By 1850, Urdu was the language of court, where Ghalib regularly participated in mushairas. Eventually, emperor Bahadur Shah Zafar, an accomplished poet himself, acknowledging his talent and achievements, appointed him as his poetry mentor at the death of Ibrahim Zauq.

Though he was ridiculed and condemned by contemporary rival poets for writing incomprehensible poetry, Ghalib was experimenting and innovating – in both style and content – in his ghazals. His letters, collected and published during his life time, provide evidence that he was a conscious innovator, compulsively refining his expression and drawing out new meanings from the restricted thematic world, thereby continuously expanding poetic possibilities.

He enriched Urdu poetry with images and symbols with wider philosophical appeal, and his best ashar throb with sincere and profound sentiments that succeed in raising ghazal to a higher level than the frivolous and superficial depiction of love.

It is impossible to appreciate Ghalib’s genius and uniqueness till we read his ashar closely, by entering the world of their associations and allusions. The following brief analyses of four of his couplets illustrate Ghalib’s characteristic style and technique:


(However intelligence casts its net of reason: the meaning of my poetic world will ever elusive be.)

The couplet was written in defiance of the rival poets who ridiculed Ghalib’s recondite poetry as meaningless and beyond comprehension. Ghalib uses original metaphors and conceits to transcend a simple rebuttal of his detractors. It requires some explaining.

The mind may spread its net of reason striving to understand the meaning of the poet’s words, but as the mythical bird anqa can’t be caught, the sense of his words would never be grasped. Ghalib invariably described abstract ideas and thought in concrete images and symbols for greater impact – here, the net of reason and the allusion to the anqa, the mythical bird, serving that purpose.

The word anqa is used in Urdu idioms to suggest rarity, and a sense of elusiveness. However, there are other nuances of meaning that must be unravelled. Since anqa is an imagined bird, it represents imagination and contrasts with the reason of the first line, thereby implying the traditional conflict between reason and imagination. The poet’s ‘alame taqreer’—literally, ‘world of speech’, and figuratively, poetry – requires imagination to understand, and not the rigid and abstract reasoning which seems helpless before it.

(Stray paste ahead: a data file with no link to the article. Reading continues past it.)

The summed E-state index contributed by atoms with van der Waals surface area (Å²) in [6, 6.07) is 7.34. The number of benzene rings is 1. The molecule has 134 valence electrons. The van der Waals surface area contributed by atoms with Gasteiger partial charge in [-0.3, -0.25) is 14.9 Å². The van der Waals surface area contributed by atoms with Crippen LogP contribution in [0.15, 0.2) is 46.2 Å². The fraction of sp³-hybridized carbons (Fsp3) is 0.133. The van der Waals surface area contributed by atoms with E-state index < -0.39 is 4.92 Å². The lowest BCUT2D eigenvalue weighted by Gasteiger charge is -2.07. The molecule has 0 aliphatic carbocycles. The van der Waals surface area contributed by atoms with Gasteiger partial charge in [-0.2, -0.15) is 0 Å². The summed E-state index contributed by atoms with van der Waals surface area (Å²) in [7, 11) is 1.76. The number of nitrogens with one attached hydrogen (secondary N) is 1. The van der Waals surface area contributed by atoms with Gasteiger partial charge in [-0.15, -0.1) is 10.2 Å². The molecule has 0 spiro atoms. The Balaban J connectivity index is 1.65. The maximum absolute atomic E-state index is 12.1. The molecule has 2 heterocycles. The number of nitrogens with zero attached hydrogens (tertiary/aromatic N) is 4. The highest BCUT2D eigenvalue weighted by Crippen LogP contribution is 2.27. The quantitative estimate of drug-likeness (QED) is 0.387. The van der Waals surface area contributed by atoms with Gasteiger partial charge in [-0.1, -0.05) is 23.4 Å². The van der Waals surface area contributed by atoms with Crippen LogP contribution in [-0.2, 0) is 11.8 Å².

(The essence of what is seen, (the one) who sees, and all seen is one and the same
At a loss I am, (not knowing) how to account for the act of seeing.)

Indeed, the couplet is about the mystical philosophy of wahdatul wajūd (unity of existence), but Ghalib nuances and twists the conventional theme to pose a question that is simultaneously sceptical and profound. Despite the idea in wahdatul wajūd that the essence is fundamental, it’s the act of perception that creates all discrete entities that we see around. While essence exists in a timeless domain, the perception of things exists in the temporal realm.

Ghalib destabilises this understanding by asking a subtle question: in which of these realms does the act of seeing exist? For if the act of seeing did not occur, neither would there be discrete differences, nor the need for speaking about discovering their essence.

By asking this question, Ghalib seems to indicate that essence and its diverse manifestations are inextricably tied to each other. This highlights the paradoxical nature of existence, where we are bound to perpetually strain to appropriate the many as the one.


(We persist in writing blood-soaked chronicles of passion (obsession)
even though our hands are repeatedly cut off.)

The key word junūn stands for revolution, the sense made obvious from the words – blood-soaked chronicles and the cutting off of hands. Writing the history of revolutionary acts is essential, despite the attendant perils, to keep their memory intact for future generations. Qalam here has two meanings. The first refers to a reed pen, which requires a constant sharpening of the writing end with a knife to make them it write again.

The other, linked meaning is decapitation. By implication, the more the hands of poets – by synecdochic application, suggestive of the heads of revolutionaries – are cut off, the more they redeem their real purpose – turning into reed pens that write about and usher in revolution for posterity to emulate.